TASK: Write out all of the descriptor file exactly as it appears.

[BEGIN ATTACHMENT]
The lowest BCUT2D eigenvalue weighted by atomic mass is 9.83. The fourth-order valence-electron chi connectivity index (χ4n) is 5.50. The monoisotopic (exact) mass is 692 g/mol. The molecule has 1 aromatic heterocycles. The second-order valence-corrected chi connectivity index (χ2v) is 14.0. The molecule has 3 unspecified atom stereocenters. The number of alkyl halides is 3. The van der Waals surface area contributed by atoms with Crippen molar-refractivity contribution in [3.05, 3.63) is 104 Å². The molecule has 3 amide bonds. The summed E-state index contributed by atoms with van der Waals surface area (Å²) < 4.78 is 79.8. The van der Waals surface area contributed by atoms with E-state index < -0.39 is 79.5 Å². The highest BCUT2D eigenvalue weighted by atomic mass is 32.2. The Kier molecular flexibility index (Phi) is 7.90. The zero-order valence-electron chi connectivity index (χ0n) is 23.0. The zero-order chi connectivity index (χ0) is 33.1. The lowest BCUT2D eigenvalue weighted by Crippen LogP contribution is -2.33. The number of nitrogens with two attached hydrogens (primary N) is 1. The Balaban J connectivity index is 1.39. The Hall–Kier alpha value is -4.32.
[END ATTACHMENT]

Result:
The lowest BCUT2D eigenvalue weighted by atomic mass is 9.83. The fourth-order valence-electron chi connectivity index (χ4n) is 5.50. The monoisotopic (exact) mass is 692 g/mol. The molecule has 1 aromatic heterocycles. The second-order valence-corrected chi connectivity index (χ2v) is 14.0. The molecule has 3 unspecified atom stereocenters. The number of alkyl halides is 3. The van der Waals surface area contributed by atoms with Crippen molar-refractivity contribution in [3.05, 3.63) is 104 Å². The molecule has 3 amide bonds. The summed E-state index contributed by atoms with van der Waals surface area (Å²) < 4.78 is 79.8. The van der Waals surface area contributed by atoms with E-state index < -0.39 is 79.5 Å². The highest BCUT2D eigenvalue weighted by atomic mass is 32.2. The Kier molecular flexibility index (Phi) is 7.90. The zero-order valence-electron chi connectivity index (χ0n) is 23.0. The zero-order chi connectivity index (χ0) is 33.1. The lowest BCUT2D eigenvalue weighted by Crippen LogP contribution is -2.33. The number of nitrogens with two attached hydrogens (primary N) is 1. The Balaban J connectivity index is 1.39. The Hall–Kier alpha value is -4.32.